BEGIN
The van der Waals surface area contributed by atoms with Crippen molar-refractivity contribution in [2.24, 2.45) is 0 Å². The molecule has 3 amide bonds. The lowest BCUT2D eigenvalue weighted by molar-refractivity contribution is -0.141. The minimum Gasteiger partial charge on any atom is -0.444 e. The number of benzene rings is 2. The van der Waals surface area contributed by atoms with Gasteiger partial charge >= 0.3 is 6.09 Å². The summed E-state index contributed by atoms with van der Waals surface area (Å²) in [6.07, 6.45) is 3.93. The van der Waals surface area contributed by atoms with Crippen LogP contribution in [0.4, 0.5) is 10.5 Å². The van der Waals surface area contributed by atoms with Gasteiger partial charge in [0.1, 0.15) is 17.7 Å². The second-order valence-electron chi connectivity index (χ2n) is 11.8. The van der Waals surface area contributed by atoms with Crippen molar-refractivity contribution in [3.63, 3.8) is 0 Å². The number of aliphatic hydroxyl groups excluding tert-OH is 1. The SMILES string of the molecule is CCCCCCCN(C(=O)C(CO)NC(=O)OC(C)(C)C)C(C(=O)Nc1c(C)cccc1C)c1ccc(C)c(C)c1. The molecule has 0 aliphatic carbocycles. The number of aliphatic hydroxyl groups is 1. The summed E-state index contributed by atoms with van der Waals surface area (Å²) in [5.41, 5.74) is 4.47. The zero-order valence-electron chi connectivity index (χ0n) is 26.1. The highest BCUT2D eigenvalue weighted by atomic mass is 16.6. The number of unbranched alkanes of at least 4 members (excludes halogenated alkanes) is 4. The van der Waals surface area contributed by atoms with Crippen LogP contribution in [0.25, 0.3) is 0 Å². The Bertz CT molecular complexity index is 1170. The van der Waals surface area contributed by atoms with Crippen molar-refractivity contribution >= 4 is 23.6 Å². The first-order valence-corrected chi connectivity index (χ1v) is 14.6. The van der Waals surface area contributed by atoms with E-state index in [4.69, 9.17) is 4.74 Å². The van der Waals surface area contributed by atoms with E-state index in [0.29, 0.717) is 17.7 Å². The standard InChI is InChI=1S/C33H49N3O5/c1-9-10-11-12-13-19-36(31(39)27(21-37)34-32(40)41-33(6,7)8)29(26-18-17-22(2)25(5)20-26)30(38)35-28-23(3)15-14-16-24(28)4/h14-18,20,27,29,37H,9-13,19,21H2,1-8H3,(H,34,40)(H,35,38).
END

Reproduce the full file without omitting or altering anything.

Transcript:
The van der Waals surface area contributed by atoms with Crippen molar-refractivity contribution in [2.24, 2.45) is 0 Å². The molecule has 3 amide bonds. The lowest BCUT2D eigenvalue weighted by molar-refractivity contribution is -0.141. The minimum Gasteiger partial charge on any atom is -0.444 e. The number of benzene rings is 2. The van der Waals surface area contributed by atoms with Gasteiger partial charge >= 0.3 is 6.09 Å². The summed E-state index contributed by atoms with van der Waals surface area (Å²) in [6.07, 6.45) is 3.93. The van der Waals surface area contributed by atoms with Crippen LogP contribution in [0.4, 0.5) is 10.5 Å². The van der Waals surface area contributed by atoms with Gasteiger partial charge in [0.1, 0.15) is 17.7 Å². The second-order valence-electron chi connectivity index (χ2n) is 11.8. The van der Waals surface area contributed by atoms with Crippen molar-refractivity contribution in [3.63, 3.8) is 0 Å². The number of aliphatic hydroxyl groups excluding tert-OH is 1. The SMILES string of the molecule is CCCCCCCN(C(=O)C(CO)NC(=O)OC(C)(C)C)C(C(=O)Nc1c(C)cccc1C)c1ccc(C)c(C)c1. The molecule has 0 aliphatic carbocycles. The number of aliphatic hydroxyl groups is 1. The summed E-state index contributed by atoms with van der Waals surface area (Å²) in [5.41, 5.74) is 4.47. The zero-order valence-electron chi connectivity index (χ0n) is 26.1. The highest BCUT2D eigenvalue weighted by atomic mass is 16.6. The number of unbranched alkanes of at least 4 members (excludes halogenated alkanes) is 4. The van der Waals surface area contributed by atoms with Crippen LogP contribution in [0.25, 0.3) is 0 Å². The Bertz CT molecular complexity index is 1170. The van der Waals surface area contributed by atoms with Crippen molar-refractivity contribution >= 4 is 23.6 Å². The first-order valence-corrected chi connectivity index (χ1v) is 14.6. The van der Waals surface area contributed by atoms with E-state index in [4.69, 9.17) is 4.74 Å². The van der Waals surface area contributed by atoms with E-state index in [0.29, 0.717) is 17.7 Å². The standard InChI is InChI=1S/C33H49N3O5/c1-9-10-11-12-13-19-36(31(39)27(21-37)34-32(40)41-33(6,7)8)29(26-18-17-22(2)25(5)20-26)30(38)35-28-23(3)15-14-16-24(28)4/h14-18,20,27,29,37H,9-13,19,21H2,1-8H3,(H,34,40)(H,35,38).